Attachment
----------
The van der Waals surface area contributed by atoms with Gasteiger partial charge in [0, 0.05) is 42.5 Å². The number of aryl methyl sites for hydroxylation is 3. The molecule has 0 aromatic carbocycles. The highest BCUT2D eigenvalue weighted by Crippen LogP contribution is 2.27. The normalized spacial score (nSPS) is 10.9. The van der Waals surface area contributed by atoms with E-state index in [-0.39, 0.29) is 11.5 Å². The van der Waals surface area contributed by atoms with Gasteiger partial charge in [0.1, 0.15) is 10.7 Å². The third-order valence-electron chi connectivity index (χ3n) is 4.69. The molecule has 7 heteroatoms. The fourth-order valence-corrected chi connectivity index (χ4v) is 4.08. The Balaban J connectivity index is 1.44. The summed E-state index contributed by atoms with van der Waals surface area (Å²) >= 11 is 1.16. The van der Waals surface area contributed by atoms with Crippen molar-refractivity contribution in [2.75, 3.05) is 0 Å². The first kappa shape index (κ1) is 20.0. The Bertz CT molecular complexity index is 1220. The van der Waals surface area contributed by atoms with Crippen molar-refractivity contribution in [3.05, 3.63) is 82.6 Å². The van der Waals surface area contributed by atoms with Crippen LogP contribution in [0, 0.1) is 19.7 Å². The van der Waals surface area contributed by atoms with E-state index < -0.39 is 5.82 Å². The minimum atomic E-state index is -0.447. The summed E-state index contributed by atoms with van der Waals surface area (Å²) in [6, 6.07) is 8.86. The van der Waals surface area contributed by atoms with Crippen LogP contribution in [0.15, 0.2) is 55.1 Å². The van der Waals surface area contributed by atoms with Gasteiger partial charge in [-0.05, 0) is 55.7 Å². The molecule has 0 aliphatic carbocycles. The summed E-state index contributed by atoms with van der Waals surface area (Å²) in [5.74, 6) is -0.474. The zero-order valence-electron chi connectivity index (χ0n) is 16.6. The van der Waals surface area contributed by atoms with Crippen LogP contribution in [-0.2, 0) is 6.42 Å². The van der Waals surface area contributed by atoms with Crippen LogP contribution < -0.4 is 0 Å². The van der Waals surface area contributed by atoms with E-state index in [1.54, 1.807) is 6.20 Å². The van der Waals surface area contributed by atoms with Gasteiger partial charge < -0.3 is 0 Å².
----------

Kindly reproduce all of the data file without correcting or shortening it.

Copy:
The van der Waals surface area contributed by atoms with Gasteiger partial charge in [0, 0.05) is 42.5 Å². The number of aryl methyl sites for hydroxylation is 3. The molecule has 0 aromatic carbocycles. The highest BCUT2D eigenvalue weighted by Crippen LogP contribution is 2.27. The normalized spacial score (nSPS) is 10.9. The van der Waals surface area contributed by atoms with E-state index in [-0.39, 0.29) is 11.5 Å². The van der Waals surface area contributed by atoms with Gasteiger partial charge in [0.1, 0.15) is 10.7 Å². The third-order valence-electron chi connectivity index (χ3n) is 4.69. The molecule has 7 heteroatoms. The fourth-order valence-corrected chi connectivity index (χ4v) is 4.08. The Balaban J connectivity index is 1.44. The summed E-state index contributed by atoms with van der Waals surface area (Å²) >= 11 is 1.16. The van der Waals surface area contributed by atoms with Crippen molar-refractivity contribution in [2.75, 3.05) is 0 Å². The first kappa shape index (κ1) is 20.0. The Bertz CT molecular complexity index is 1220. The van der Waals surface area contributed by atoms with Crippen molar-refractivity contribution in [3.05, 3.63) is 82.6 Å². The van der Waals surface area contributed by atoms with Crippen LogP contribution in [0, 0.1) is 19.7 Å². The van der Waals surface area contributed by atoms with E-state index < -0.39 is 5.82 Å². The minimum atomic E-state index is -0.447. The summed E-state index contributed by atoms with van der Waals surface area (Å²) in [6, 6.07) is 8.86. The van der Waals surface area contributed by atoms with Crippen LogP contribution in [0.15, 0.2) is 55.1 Å². The van der Waals surface area contributed by atoms with Gasteiger partial charge in [-0.05, 0) is 55.7 Å². The molecule has 0 aliphatic carbocycles. The summed E-state index contributed by atoms with van der Waals surface area (Å²) in [5.74, 6) is -0.474. The zero-order valence-electron chi connectivity index (χ0n) is 16.6. The van der Waals surface area contributed by atoms with Crippen LogP contribution in [-0.2, 0) is 6.42 Å². The van der Waals surface area contributed by atoms with Crippen LogP contribution < -0.4 is 0 Å². The van der Waals surface area contributed by atoms with E-state index in [1.54, 1.807) is 6.20 Å². The van der Waals surface area contributed by atoms with Gasteiger partial charge < -0.3 is 0 Å².